If you have central air in your home, it’s possible to run extra ductwork, so it treats this area, too. Or, you can go the portable route. Depending on your needs, this may work. But, each of these has some drawbacks.

Central Air

As we mentioned, it’s possible to pipe in central air to this area of your home, too. After all, it’s already treating the rest of your house.

However, adding ductwork is costly. And, it’s often difficult to get enough circulation to really do the job. Meanwhile, your condenser is sized for the job it’s been doing. You may be adding more work than the system can handle.

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Window Air Conditioner

A cheaper option is the old-fashioned window air conditioner. Depending on what you need, you can pick one up for under $100 or make a larger investment.

With a dedicated unit, you’ll probably get better dehumidification this way, too.

Problem is, the basement is mostly underground, so window space is at a premium. You’ll likely lose any natural light down there during the day. Plus, they’re expensive to run.

Window Air Conditioner

Portable Air Conditioners

Portable air conditioners are newer and hold a few advantages over window units. They’re much, much quieter and easier to move around. Also, they take up much less window space.

But, they also cost a lot to run — sometimes more than those older setups. If you’re trying to keep your energy bills down, this isn’t the way to go.

And, unfortunately, most aren’t nearly as powerful as older models. If you’re dealing with a lot of dampness or exceptionally high temperatures, these may not do the trick.

Advantages of Ductless Cooling in Finished Basements

This leads us to ductless cooling for your finished basement. It’s a much larger upfront investment. But, the advantages include much better comfort and saving money in the long run.

Ductless Mini Split In Bedroome

You don’t lose window space or need extra ductwork with this solution. Instead, we mount an air handler on the wall, usually in a corner near the ceiling. Then, we connect it to a heat pump outside using a few lines that we can run through the wall.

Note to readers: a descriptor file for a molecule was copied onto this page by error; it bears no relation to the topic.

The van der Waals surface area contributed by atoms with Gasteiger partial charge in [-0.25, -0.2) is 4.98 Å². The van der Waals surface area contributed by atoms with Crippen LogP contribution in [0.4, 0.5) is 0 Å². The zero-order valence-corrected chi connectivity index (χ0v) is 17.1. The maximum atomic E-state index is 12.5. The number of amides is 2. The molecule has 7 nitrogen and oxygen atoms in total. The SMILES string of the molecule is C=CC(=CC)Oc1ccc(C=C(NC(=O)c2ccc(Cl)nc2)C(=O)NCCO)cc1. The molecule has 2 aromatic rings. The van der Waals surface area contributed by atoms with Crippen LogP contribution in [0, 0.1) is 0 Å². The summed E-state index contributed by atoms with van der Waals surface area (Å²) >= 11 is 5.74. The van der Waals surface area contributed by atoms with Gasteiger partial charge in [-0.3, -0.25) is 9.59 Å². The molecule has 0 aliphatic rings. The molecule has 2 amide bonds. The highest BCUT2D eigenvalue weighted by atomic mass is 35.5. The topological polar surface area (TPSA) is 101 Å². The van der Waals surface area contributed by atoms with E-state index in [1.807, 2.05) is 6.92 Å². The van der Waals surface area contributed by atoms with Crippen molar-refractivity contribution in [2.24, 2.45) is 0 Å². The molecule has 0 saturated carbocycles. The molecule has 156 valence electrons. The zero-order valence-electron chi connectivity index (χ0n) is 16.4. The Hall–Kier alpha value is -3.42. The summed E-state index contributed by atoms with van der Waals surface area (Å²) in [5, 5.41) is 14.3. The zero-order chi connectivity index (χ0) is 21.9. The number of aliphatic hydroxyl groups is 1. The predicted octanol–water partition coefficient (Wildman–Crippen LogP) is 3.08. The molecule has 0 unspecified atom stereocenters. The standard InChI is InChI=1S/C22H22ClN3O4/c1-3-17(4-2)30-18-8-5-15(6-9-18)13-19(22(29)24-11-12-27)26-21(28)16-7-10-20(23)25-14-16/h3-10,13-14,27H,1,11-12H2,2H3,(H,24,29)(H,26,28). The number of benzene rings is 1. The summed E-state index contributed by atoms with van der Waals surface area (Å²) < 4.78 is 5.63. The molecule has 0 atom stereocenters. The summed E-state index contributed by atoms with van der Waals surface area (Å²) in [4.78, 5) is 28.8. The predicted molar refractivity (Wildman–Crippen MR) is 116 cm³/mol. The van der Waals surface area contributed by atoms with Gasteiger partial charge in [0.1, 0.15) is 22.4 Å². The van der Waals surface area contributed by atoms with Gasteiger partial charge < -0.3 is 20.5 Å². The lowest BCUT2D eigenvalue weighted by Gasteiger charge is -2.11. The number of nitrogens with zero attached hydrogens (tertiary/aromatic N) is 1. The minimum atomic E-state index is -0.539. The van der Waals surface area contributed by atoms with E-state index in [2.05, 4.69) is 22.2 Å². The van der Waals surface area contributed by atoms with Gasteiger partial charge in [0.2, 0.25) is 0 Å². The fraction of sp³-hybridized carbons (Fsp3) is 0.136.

That makes installation easy and out-of-the-way. The air handlers have sensors and specialized fans that locate hot spots in the room and circulate the air where it’s needed.

So, we can tuck the unit away almost anywhere.

Next, they make almost no noise at all. Compare that to a central system, or especially a window or through-the-wall model. And, since a basement room usually isn’t all that large a space, it’s especially useful to make sure you can hear your TV, stereo, or conversation.
Mitsubishi Ductless In An Ardmore Home

Finally, there’s a bonus: supplemental heat.

Unless you’re also treating your finished basement for the winter, it likely gets too cold at some point. But, your ductless cooling system can also offer warmth.

Heat Your Sunroom

The heat pump also works the other way. Most models can provide heating any time the outside temperature is above freezing. This way, you can add a little extra warmth in the fall and early spring. Or, invest in a Hyper Heat model that can work even in subzero temperatures.

Finally, there’s the cost. We mentioned the investment is substantial: Usually at least $3,000 for one unit. But, the comfort is unparalleled. And, there’s almost no impact on your electric bill.

So, if you’re replacing a less efficient unit, you’ll see savings every year.

If you want to learn more about how a system like this would work in your Havertown, PA, basement, reach out to us here at Cipollone. Starting with a free consultation, we’ll get your home ready for summer with a system that’s just right for your home.